Burdened by over-harvesting, sewage pollution, and landfill -- Manhattan added over 60 acres to its land area with landfill -- the oysters of New York harbor were not on a sustainable track. In 1927, the last of the New York oyster beds was closed, primarily because of toxicity. Following that year, “New Yorkers continued to eat oysters, though not as many, and oyster bars remained popular, though not on the same scale. New ones opened all the time, like the Oyster Bar in Grand Central Terminal that debuted in 1913. But they weren’t serving local oysters.”2 New York was no longer an oyster capital.
New York’s oysters were too polluted to eat by 1927, and pollution only increased in subsequent years. It was not until after 1972’s Clean Water Act that any improvements were seen, but the oysters are still not edible almost 40 years after the passage of that act. Dredging stirs up centuries worth of pollution lying thickly upon the harbor floor. But one thing is certain, replacing the oyster beds will only help aid the rehabilitation of the harbor. Though the oysters can do nothing about harmful PCBs and heavy metals (which is why we still shouldn’t eat them), they can quickly cleanse organic wastes from the water. Major efforts to restore New York’s oyster population are underway.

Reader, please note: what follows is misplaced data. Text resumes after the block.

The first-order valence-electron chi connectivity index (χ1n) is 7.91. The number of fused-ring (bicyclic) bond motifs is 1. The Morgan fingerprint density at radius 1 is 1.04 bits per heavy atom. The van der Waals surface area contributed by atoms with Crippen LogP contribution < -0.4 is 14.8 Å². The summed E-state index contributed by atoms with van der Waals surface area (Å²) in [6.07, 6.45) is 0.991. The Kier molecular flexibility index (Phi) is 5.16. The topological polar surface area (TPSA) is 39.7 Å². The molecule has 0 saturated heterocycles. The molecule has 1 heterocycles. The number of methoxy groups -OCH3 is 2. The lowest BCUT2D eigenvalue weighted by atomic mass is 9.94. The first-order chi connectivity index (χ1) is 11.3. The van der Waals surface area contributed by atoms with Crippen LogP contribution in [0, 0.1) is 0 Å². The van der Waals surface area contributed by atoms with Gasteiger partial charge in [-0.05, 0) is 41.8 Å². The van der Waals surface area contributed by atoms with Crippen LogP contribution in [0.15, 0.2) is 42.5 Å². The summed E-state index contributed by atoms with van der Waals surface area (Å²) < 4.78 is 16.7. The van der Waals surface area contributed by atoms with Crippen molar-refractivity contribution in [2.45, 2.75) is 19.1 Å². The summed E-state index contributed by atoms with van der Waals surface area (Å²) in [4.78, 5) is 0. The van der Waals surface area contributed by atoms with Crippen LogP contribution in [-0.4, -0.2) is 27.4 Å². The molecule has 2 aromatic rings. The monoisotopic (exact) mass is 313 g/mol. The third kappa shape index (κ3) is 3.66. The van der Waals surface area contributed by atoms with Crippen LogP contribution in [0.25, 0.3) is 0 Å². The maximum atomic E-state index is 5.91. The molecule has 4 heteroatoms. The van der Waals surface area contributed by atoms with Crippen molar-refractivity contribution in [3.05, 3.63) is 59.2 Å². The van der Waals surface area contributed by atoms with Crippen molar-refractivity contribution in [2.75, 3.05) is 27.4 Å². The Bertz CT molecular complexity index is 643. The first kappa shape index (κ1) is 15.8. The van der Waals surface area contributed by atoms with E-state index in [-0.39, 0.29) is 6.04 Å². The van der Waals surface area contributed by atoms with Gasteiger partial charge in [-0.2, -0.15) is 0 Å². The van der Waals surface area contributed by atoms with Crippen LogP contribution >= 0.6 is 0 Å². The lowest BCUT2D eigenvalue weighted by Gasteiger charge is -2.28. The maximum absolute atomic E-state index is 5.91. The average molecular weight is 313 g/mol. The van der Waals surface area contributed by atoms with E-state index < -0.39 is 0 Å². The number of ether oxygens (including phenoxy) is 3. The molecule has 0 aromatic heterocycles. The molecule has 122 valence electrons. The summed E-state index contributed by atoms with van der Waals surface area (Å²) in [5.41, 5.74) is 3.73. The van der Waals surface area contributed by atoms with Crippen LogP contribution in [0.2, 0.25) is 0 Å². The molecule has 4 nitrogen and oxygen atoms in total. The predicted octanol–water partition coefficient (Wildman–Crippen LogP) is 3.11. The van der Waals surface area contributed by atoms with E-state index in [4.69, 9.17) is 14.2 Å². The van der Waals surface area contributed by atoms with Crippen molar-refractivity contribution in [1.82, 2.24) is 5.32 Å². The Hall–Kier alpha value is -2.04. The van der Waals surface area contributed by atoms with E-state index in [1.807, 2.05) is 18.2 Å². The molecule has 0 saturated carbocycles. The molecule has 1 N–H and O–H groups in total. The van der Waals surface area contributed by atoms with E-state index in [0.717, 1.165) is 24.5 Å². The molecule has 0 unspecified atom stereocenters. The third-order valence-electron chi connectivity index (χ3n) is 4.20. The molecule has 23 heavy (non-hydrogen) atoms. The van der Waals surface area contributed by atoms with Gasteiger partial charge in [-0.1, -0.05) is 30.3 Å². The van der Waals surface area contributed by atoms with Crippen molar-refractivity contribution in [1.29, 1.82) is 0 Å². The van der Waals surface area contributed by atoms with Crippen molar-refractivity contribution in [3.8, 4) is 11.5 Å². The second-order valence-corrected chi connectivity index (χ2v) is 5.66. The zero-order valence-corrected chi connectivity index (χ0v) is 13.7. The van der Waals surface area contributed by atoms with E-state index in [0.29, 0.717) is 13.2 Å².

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Join the menu transcription effort at What's on the Menu?
Sources for this article:
1. Gastropolis: Food and New York City.
2. The Big Oyster by Mark Kurlansky
3. "Before there were bagels, New York had the oyster" by William Grimes, New York Times; retrieved via Gale Group New York Times 1985-present.
4. "Mr. Downing and his oyster house: the life and good works of an African-American entrepreneur" by John H. Hewitt, American Visions; retrieved via Academic OneFile.
5. "Oyster" - via Grolier Online.